Boar anatomy and physiology

calendar icon 9 November 2018
clock icon 3 minute read

The male reproductive system (Fig.5-32) consists of two testicles, each of which is held almost vertically with the tail of the epididymis at the top. The epididymis is the area within which all the mature sperm is stored and held until ejaculation. From each testicle a tube, the urethra, carries the sperm into the abdomen via the inguinal canal. (If this hole is enlarged an inguinal rupture will be seen). From there it enters the neck of the bladder and continues in the groin down the penis to the exterior as the urethra. Thus from the neck of the bladder to the tip of the penis the urethra can carry either sperm or urine. There are three glands called the seminal vesicles, the prostrate and the bulbo urethral glands. The seminal vesicles produce the bulk of the ejaculate (300ml) and fructose to nourish the sperm. The prostrate gland provides other nutrients and the bulbo urethral gland the jelly that you often see at the end of mating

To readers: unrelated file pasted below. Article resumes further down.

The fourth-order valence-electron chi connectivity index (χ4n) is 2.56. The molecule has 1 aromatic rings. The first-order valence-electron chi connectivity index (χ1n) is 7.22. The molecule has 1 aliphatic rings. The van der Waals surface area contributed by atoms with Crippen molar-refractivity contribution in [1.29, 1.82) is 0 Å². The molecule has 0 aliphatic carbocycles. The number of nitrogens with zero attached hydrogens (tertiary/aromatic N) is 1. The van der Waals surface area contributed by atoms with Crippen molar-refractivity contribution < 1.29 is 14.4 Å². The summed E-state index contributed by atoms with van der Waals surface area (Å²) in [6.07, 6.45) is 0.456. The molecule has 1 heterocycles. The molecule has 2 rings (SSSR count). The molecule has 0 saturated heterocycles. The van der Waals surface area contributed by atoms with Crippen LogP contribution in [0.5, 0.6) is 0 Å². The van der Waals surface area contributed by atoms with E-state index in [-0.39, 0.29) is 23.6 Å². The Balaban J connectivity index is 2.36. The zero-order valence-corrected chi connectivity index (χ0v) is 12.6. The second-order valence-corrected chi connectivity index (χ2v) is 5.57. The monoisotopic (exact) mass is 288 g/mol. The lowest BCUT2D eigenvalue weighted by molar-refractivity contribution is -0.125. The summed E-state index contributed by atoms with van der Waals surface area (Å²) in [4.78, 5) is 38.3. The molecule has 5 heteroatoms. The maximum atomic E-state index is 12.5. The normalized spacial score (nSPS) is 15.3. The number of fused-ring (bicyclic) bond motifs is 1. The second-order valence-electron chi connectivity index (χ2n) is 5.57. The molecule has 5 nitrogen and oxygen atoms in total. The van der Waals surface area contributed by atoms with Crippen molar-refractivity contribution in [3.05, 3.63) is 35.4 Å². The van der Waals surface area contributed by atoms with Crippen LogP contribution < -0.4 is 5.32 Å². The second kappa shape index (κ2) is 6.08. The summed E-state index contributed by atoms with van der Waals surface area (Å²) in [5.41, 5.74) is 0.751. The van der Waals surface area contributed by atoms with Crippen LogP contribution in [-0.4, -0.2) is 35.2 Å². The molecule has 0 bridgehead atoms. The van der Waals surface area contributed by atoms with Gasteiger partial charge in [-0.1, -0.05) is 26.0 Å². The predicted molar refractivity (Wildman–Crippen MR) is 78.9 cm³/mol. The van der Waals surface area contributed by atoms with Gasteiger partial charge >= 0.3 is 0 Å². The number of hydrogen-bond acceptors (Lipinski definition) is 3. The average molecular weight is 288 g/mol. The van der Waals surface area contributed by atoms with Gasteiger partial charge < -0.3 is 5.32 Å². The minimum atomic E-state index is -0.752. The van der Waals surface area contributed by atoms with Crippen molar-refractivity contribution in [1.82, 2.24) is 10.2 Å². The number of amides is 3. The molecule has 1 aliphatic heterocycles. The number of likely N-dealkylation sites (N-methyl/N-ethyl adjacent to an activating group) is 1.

During service the sperm in the epididymis are pulsated down the urethra to be joined by the seminal fluids. This is a continuous process during the period of mating. You can see it if you stand behind the boar and you should check it when you supervise services.

The penis, which is long and rigid has a sigmoid or S - shape in its top half and an anti clockwise spiral at the end. It is 300-500mm long.

The preputial sack is filled with very smelly fluids including pheromones and it also has a very high bacterial content. The bacteria are potential pathogens and emptying the sac by squeezing at service increases the risk of infection entering the womb, particularly towards the end of the heat period.

Sperm is produced and matured under the influence of luteinising hormones (LH) and follicle stimulating hormones (FSH) and the whole process is controlled by the pituitary gland which is at the base of the brain.

Treatment for poor sperm quality is disappointing, however prostaglandins injected weekly are claimed to have some effect on libido. The evidence is not convincing.

The effects of age
Boars reach puberty around 5 months of age but the amounts and quality of semen are usually insufficient at this age to fertilise efficiently. (Fig.5-33).

Frequency of mating
AGE: 7 - 8 months, mate twice weekly, 48 hours apart. 12 months onwards, mate 2 - 3 times weekly 24 hours apart.

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